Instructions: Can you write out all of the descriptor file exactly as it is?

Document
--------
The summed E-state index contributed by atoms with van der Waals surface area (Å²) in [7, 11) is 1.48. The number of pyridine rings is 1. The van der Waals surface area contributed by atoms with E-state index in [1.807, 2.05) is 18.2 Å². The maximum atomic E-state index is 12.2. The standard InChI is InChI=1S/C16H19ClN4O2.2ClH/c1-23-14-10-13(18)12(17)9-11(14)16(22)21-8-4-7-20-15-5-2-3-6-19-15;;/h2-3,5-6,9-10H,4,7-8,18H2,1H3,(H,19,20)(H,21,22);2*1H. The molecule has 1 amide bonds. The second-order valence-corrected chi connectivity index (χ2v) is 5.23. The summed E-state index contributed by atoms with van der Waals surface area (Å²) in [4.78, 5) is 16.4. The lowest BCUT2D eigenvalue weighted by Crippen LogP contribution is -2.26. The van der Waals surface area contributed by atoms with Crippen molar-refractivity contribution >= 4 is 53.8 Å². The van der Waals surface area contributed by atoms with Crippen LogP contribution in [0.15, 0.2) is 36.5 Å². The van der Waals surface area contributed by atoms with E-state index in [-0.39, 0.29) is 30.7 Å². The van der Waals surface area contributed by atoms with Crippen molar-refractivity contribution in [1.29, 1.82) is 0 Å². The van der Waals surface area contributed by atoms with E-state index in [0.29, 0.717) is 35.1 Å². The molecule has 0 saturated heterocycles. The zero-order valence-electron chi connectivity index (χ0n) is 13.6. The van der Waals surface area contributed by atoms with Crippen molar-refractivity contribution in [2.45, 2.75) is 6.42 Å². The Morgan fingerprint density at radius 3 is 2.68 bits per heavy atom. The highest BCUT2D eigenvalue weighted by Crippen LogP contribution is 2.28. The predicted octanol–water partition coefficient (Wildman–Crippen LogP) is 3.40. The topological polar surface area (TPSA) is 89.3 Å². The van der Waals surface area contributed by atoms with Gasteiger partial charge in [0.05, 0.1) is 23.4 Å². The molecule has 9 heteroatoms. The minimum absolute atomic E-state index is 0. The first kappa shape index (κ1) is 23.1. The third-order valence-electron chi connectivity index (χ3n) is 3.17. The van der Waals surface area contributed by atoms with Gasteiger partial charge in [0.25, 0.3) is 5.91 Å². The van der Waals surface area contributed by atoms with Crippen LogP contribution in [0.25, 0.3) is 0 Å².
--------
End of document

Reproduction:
The summed E-state index contributed by atoms with van der Waals surface area (Å²) in [7, 11) is 1.48. The number of pyridine rings is 1. The van der Waals surface area contributed by atoms with E-state index in [1.807, 2.05) is 18.2 Å². The maximum atomic E-state index is 12.2. The standard InChI is InChI=1S/C16H19ClN4O2.2ClH/c1-23-14-10-13(18)12(17)9-11(14)16(22)21-8-4-7-20-15-5-2-3-6-19-15;;/h2-3,5-6,9-10H,4,7-8,18H2,1H3,(H,19,20)(H,21,22);2*1H. The molecule has 1 amide bonds. The second-order valence-corrected chi connectivity index (χ2v) is 5.23. The summed E-state index contributed by atoms with van der Waals surface area (Å²) in [4.78, 5) is 16.4. The lowest BCUT2D eigenvalue weighted by Crippen LogP contribution is -2.26. The van der Waals surface area contributed by atoms with Crippen molar-refractivity contribution >= 4 is 53.8 Å². The van der Waals surface area contributed by atoms with Crippen LogP contribution in [0.15, 0.2) is 36.5 Å². The van der Waals surface area contributed by atoms with E-state index in [-0.39, 0.29) is 30.7 Å². The van der Waals surface area contributed by atoms with Crippen molar-refractivity contribution in [1.29, 1.82) is 0 Å². The van der Waals surface area contributed by atoms with E-state index in [0.29, 0.717) is 35.1 Å². The molecule has 0 saturated heterocycles. The zero-order valence-electron chi connectivity index (χ0n) is 13.6. The van der Waals surface area contributed by atoms with Crippen molar-refractivity contribution in [2.45, 2.75) is 6.42 Å². The Morgan fingerprint density at radius 3 is 2.68 bits per heavy atom. The highest BCUT2D eigenvalue weighted by Crippen LogP contribution is 2.28. The predicted octanol–water partition coefficient (Wildman–Crippen LogP) is 3.40. The topological polar surface area (TPSA) is 89.3 Å². The van der Waals surface area contributed by atoms with Gasteiger partial charge in [0.05, 0.1) is 23.4 Å². The molecule has 9 heteroatoms. The minimum absolute atomic E-state index is 0. The first kappa shape index (κ1) is 23.1. The third-order valence-electron chi connectivity index (χ3n) is 3.17. The van der Waals surface area contributed by atoms with Gasteiger partial charge in [0.25, 0.3) is 5.91 Å². The van der Waals surface area contributed by atoms with Crippen LogP contribution in [0.25, 0.3) is 0 Å².